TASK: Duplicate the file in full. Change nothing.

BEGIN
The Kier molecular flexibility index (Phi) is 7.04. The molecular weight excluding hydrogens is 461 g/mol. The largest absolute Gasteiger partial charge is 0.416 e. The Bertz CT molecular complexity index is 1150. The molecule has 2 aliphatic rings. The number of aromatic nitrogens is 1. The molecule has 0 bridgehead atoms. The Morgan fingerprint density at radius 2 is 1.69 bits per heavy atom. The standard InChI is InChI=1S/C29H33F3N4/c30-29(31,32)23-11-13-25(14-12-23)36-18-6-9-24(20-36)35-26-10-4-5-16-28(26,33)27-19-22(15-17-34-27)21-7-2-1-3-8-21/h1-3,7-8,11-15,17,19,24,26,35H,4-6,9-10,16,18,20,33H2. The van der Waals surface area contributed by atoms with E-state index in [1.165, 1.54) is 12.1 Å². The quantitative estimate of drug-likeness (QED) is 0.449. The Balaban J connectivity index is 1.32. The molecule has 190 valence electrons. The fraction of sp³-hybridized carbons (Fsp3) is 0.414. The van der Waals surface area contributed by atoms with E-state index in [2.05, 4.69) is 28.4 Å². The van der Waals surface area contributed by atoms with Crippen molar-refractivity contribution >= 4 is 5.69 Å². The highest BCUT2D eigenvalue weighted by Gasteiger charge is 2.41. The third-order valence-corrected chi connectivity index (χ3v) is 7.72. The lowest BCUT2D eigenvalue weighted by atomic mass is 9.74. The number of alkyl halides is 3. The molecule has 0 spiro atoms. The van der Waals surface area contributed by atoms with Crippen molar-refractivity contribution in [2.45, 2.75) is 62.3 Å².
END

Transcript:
The Kier molecular flexibility index (Phi) is 7.04. The molecular weight excluding hydrogens is 461 g/mol. The largest absolute Gasteiger partial charge is 0.416 e. The Bertz CT molecular complexity index is 1150. The molecule has 2 aliphatic rings. The number of aromatic nitrogens is 1. The molecule has 0 bridgehead atoms. The Morgan fingerprint density at radius 2 is 1.69 bits per heavy atom. The standard InChI is InChI=1S/C29H33F3N4/c30-29(31,32)23-11-13-25(14-12-23)36-18-6-9-24(20-36)35-26-10-4-5-16-28(26,33)27-19-22(15-17-34-27)21-7-2-1-3-8-21/h1-3,7-8,11-15,17,19,24,26,35H,4-6,9-10,16,18,20,33H2. The van der Waals surface area contributed by atoms with E-state index in [1.165, 1.54) is 12.1 Å². The quantitative estimate of drug-likeness (QED) is 0.449. The Balaban J connectivity index is 1.32. The molecule has 190 valence electrons. The fraction of sp³-hybridized carbons (Fsp3) is 0.414. The van der Waals surface area contributed by atoms with E-state index in [2.05, 4.69) is 28.4 Å². The van der Waals surface area contributed by atoms with Crippen molar-refractivity contribution >= 4 is 5.69 Å². The highest BCUT2D eigenvalue weighted by Gasteiger charge is 2.41. The third-order valence-corrected chi connectivity index (χ3v) is 7.72. The lowest BCUT2D eigenvalue weighted by atomic mass is 9.74. The number of alkyl halides is 3. The molecule has 0 spiro atoms. The van der Waals surface area contributed by atoms with Crippen molar-refractivity contribution in [2.45, 2.75) is 62.3 Å².